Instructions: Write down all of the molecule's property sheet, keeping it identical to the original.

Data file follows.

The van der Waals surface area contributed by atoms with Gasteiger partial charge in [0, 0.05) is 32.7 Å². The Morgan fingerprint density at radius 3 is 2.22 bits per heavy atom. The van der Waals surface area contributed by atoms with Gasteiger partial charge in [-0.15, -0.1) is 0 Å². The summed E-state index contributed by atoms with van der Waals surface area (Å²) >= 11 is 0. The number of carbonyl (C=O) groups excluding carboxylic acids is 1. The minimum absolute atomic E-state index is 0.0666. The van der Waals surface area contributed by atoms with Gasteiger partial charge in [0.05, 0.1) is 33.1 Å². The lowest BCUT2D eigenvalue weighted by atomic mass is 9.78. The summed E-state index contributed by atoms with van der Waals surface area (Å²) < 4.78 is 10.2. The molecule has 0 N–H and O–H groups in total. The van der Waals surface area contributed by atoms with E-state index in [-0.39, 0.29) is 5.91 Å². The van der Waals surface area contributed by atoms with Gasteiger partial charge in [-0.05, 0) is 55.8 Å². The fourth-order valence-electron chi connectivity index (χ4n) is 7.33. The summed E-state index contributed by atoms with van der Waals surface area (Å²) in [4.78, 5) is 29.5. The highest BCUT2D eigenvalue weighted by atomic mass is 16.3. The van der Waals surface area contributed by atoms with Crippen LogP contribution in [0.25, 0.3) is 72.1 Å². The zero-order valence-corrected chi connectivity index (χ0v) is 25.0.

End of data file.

The van der Waals surface area contributed by atoms with Gasteiger partial charge in [0, 0.05) is 32.7 Å². The Morgan fingerprint density at radius 3 is 2.22 bits per heavy atom. The van der Waals surface area contributed by atoms with Gasteiger partial charge in [-0.15, -0.1) is 0 Å². The summed E-state index contributed by atoms with van der Waals surface area (Å²) >= 11 is 0. The number of carbonyl (C=O) groups excluding carboxylic acids is 1. The minimum absolute atomic E-state index is 0.0666. The van der Waals surface area contributed by atoms with Gasteiger partial charge in [0.05, 0.1) is 33.1 Å². The lowest BCUT2D eigenvalue weighted by atomic mass is 9.78. The summed E-state index contributed by atoms with van der Waals surface area (Å²) < 4.78 is 10.2. The molecule has 0 N–H and O–H groups in total. The van der Waals surface area contributed by atoms with E-state index in [-0.39, 0.29) is 5.91 Å². The van der Waals surface area contributed by atoms with Gasteiger partial charge in [-0.05, 0) is 55.8 Å². The fourth-order valence-electron chi connectivity index (χ4n) is 7.33. The summed E-state index contributed by atoms with van der Waals surface area (Å²) in [4.78, 5) is 29.5. The highest BCUT2D eigenvalue weighted by atomic mass is 16.3. The van der Waals surface area contributed by atoms with Crippen LogP contribution in [0.25, 0.3) is 72.1 Å². The zero-order valence-corrected chi connectivity index (χ0v) is 25.0.